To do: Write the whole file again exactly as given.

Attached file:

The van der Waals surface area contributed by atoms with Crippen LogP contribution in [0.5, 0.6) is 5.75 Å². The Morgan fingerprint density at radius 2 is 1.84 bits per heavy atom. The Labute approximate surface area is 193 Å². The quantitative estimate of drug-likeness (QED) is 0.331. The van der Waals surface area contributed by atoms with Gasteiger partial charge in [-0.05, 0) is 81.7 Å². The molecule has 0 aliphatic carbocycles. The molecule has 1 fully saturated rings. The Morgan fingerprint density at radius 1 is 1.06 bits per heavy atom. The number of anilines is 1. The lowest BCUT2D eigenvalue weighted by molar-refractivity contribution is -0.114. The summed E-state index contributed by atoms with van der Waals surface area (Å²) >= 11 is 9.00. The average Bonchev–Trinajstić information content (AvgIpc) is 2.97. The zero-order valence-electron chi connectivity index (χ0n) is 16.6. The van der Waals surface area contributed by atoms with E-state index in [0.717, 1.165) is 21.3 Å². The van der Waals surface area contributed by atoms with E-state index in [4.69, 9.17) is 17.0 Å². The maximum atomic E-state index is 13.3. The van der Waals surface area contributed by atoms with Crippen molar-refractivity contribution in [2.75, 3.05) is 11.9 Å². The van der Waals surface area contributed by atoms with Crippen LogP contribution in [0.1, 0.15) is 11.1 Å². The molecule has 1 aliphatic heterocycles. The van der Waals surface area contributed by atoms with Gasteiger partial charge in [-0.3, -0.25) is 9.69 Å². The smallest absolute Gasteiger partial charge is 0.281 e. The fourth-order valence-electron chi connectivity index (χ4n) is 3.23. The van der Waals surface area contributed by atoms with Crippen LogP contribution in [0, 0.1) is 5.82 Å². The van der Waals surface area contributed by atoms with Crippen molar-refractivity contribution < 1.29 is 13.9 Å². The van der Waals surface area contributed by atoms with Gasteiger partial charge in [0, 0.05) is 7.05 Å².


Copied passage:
The van der Waals surface area contributed by atoms with Crippen LogP contribution in [0.5, 0.6) is 5.75 Å². The Morgan fingerprint density at radius 2 is 1.84 bits per heavy atom. The Labute approximate surface area is 193 Å². The quantitative estimate of drug-likeness (QED) is 0.331. The van der Waals surface area contributed by atoms with Gasteiger partial charge in [-0.05, 0) is 81.7 Å². The molecule has 0 aliphatic carbocycles. The molecule has 1 fully saturated rings. The Morgan fingerprint density at radius 1 is 1.06 bits per heavy atom. The number of anilines is 1. The lowest BCUT2D eigenvalue weighted by molar-refractivity contribution is -0.114. The summed E-state index contributed by atoms with van der Waals surface area (Å²) >= 11 is 9.00. The average Bonchev–Trinajstić information content (AvgIpc) is 2.97. The zero-order valence-electron chi connectivity index (χ0n) is 16.6. The van der Waals surface area contributed by atoms with E-state index in [0.717, 1.165) is 21.3 Å². The van der Waals surface area contributed by atoms with E-state index in [4.69, 9.17) is 17.0 Å². The maximum atomic E-state index is 13.3. The van der Waals surface area contributed by atoms with Crippen molar-refractivity contribution in [2.75, 3.05) is 11.9 Å². The van der Waals surface area contributed by atoms with Crippen LogP contribution in [0.1, 0.15) is 11.1 Å². The molecule has 1 aliphatic heterocycles. The van der Waals surface area contributed by atoms with Gasteiger partial charge in [-0.3, -0.25) is 9.69 Å². The smallest absolute Gasteiger partial charge is 0.281 e. The fourth-order valence-electron chi connectivity index (χ4n) is 3.23. The van der Waals surface area contributed by atoms with Crippen LogP contribution in [0, 0.1) is 5.82 Å². The van der Waals surface area contributed by atoms with Crippen molar-refractivity contribution < 1.29 is 13.9 Å². The van der Waals surface area contributed by atoms with Gasteiger partial charge in [0, 0.05) is 7.05 Å².